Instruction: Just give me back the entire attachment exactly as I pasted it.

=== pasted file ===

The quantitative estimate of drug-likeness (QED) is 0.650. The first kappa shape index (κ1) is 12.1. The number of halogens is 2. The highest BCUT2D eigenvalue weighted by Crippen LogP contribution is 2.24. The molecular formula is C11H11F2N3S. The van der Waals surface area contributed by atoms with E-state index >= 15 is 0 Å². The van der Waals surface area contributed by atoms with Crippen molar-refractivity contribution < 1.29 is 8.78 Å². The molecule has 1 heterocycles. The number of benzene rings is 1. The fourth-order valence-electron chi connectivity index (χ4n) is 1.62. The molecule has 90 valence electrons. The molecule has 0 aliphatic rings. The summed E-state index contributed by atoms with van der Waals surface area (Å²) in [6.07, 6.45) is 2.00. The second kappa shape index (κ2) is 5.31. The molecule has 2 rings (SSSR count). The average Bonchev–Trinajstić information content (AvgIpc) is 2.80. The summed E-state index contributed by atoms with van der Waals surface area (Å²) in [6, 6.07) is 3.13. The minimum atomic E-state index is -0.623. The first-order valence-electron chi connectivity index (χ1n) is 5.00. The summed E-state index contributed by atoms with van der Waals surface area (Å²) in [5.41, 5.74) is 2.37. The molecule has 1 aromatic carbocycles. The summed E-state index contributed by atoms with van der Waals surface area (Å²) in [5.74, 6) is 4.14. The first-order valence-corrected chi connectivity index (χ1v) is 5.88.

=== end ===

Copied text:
The quantitative estimate of drug-likeness (QED) is 0.650. The first kappa shape index (κ1) is 12.1. The number of halogens is 2. The highest BCUT2D eigenvalue weighted by Crippen LogP contribution is 2.24. The molecular formula is C11H11F2N3S. The van der Waals surface area contributed by atoms with E-state index >= 15 is 0 Å². The van der Waals surface area contributed by atoms with Crippen molar-refractivity contribution < 1.29 is 8.78 Å². The molecule has 1 heterocycles. The number of benzene rings is 1. The fourth-order valence-electron chi connectivity index (χ4n) is 1.62. The molecule has 90 valence electrons. The molecule has 0 aliphatic rings. The summed E-state index contributed by atoms with van der Waals surface area (Å²) in [6.07, 6.45) is 2.00. The second kappa shape index (κ2) is 5.31. The molecule has 2 rings (SSSR count). The average Bonchev–Trinajstić information content (AvgIpc) is 2.80. The summed E-state index contributed by atoms with van der Waals surface area (Å²) in [6, 6.07) is 3.13. The minimum atomic E-state index is -0.623. The first-order valence-electron chi connectivity index (χ1n) is 5.00. The summed E-state index contributed by atoms with van der Waals surface area (Å²) in [5.41, 5.74) is 2.37. The molecule has 1 aromatic carbocycles. The summed E-state index contributed by atoms with van der Waals surface area (Å²) in [5.74, 6) is 4.14. The first-order valence-corrected chi connectivity index (χ1v) is 5.88.